When I first heard the term “dry brushing” I thought to myself, here’s another spa treatment thing that women do to look pretty.
It turns out that it’s one of the healthiest things you can do at home by yourself, as a woman or man.
And, it hardly takes any time to do!
Did you know we release up to a pound of toxins through our skin, our largest eliminative organ, each day? That’s about a quarter of the total waste excreted from our body on a daily basis. Though we can’t see what’s going on inside our body, our skin usually tells us.
Skin abnormalities, such as acne, rashes, eczema, and psoriasis are signs that we’re in need of some toxic dumping, but when our skin is clogged full of dead cells, our toxins get stuck in a traffic jam and have nowhere to go.
Instead, they get reabsorbed into the body, taxing our kidneys and liver, or stored in fat cells, which can contribute to cellulite.
1. Cellulite Help
Though the evidence is anecdotal, I’ve found many accounts of people who claimed that regular dry brushing greatly helped their cellulite. I talked about this and my other cellulite remedies here.
There isn’t much research to back the cellulite claims, but dry brushing feels great and makes skin softer, so there isn’t really any downside to trying it!
2. Lymphatic Support:
The lymphatic system is a major part of the body’s immune system. It is made up of organs and lymph nodes, ducts and vessels that transport lymph throughout the body.
Many of these lymph vessels run just below the skin and proponents of dry brushing claim that brushing the skin regularly helps stimulate the normal lymph flow within the body and help the body detoxify itself naturally.
This benefit is often noticed the first time a person dry brushes. The process of running a firm, natural bristled brush over the skin helps loosen and remove dead skin cells, naturally exfoliating skin.
I noticed much softer skin in the first few days and weeks after I started dry brushing and my skin has stayed soft. Dry brushing is one of the simplest and most natural ways to exfoliate skin. I love this benefit of skin brushing and how soft my skin feels when I do this regularly!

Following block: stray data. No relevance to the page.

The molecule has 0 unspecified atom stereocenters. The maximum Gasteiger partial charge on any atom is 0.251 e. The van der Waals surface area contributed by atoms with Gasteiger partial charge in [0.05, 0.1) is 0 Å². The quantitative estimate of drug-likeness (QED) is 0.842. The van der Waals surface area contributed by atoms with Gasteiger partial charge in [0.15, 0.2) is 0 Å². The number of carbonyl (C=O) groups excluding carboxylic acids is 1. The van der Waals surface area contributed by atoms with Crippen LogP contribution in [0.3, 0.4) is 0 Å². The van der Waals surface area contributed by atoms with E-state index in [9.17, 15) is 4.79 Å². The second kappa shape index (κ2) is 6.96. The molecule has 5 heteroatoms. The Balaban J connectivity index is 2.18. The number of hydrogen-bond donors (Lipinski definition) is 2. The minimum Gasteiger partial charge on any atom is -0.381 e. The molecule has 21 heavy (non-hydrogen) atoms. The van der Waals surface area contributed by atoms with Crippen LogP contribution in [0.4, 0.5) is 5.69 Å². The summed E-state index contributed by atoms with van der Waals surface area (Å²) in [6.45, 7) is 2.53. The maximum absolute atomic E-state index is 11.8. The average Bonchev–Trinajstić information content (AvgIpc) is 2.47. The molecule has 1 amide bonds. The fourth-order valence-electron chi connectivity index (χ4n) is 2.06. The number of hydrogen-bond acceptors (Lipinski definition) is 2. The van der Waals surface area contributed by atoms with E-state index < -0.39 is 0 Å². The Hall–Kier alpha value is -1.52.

4. Clean Pores (& Smaller Pores!)
The added benefit of exfoliating the skin is clearing oil, dirt, and residue from the pores. Using a specialized smaller gentler dry brush for the face, I notice that my face is softer and my pores are much less noticeable.
5. Natural Energy Boost
I can’t explain why but dry brushing always gives me a natural energy boost. For this reason, I wouldn’t recommend dry brushing at night but it is great in the morning. One theory is that because it increases circulation, it also increases energy. Either way, dry brushing is part of my morning routine.
Selecting a Dry Brush
I use a firm, natural bristle brush with a handle, which allows me to reach my entire back and easily brush the bottoms of my feet and the backs of my legs.
This set of brushes is my favorite because it includes a face brush and two body brushes with different firmness.
When I started dry brushing, my skin was much more sensitive and I preferred the softer one, and now I much prefer the firmer brush. With the set, I have options.
Dry brushing can be done daily, preferably in the morning before showering. Start with a gentle brush and soft pressure. Work up to a firmer brush and more firm pressure over time.
Here’s How to Dry Brush the Skin:
- Starting at the feet, I brush the bottoms of my feet and up my legs in long, smooth strokes. I typically brush each section of skin 10 times. For lymph flow, I always brush toward the heart/chest area where the lymph system drains. As a good rule of thumb, always brush toward the center of the body.
- Repeat the same process with the arms, starting with the palms of the hands and brushing up the arm toward the heart. Again, I brush each section of skin 10 times.
- On the stomach and armpits, brush in a circular clockwise motion.
- I then repeat the process on my abdomen and back and my face with a more delicate brush.
Note: Don’t brush too hard! A soft and smooth stroke often works best. My skin is slightly pink after brushing, but it should never be red or sting. If it hurts at all, use less pressure!
I brush before showering and use an organic shea butter after showering.
Replace the brush every 6-12 months as the bristles will eventually wear out. I also recommend washing the brush every few weeks to remove dead skin cells.
Image Source: https://www.smartlivingnetwork.com/hair-and-skin/b/full-body-detox-with-dry-skin-brushing/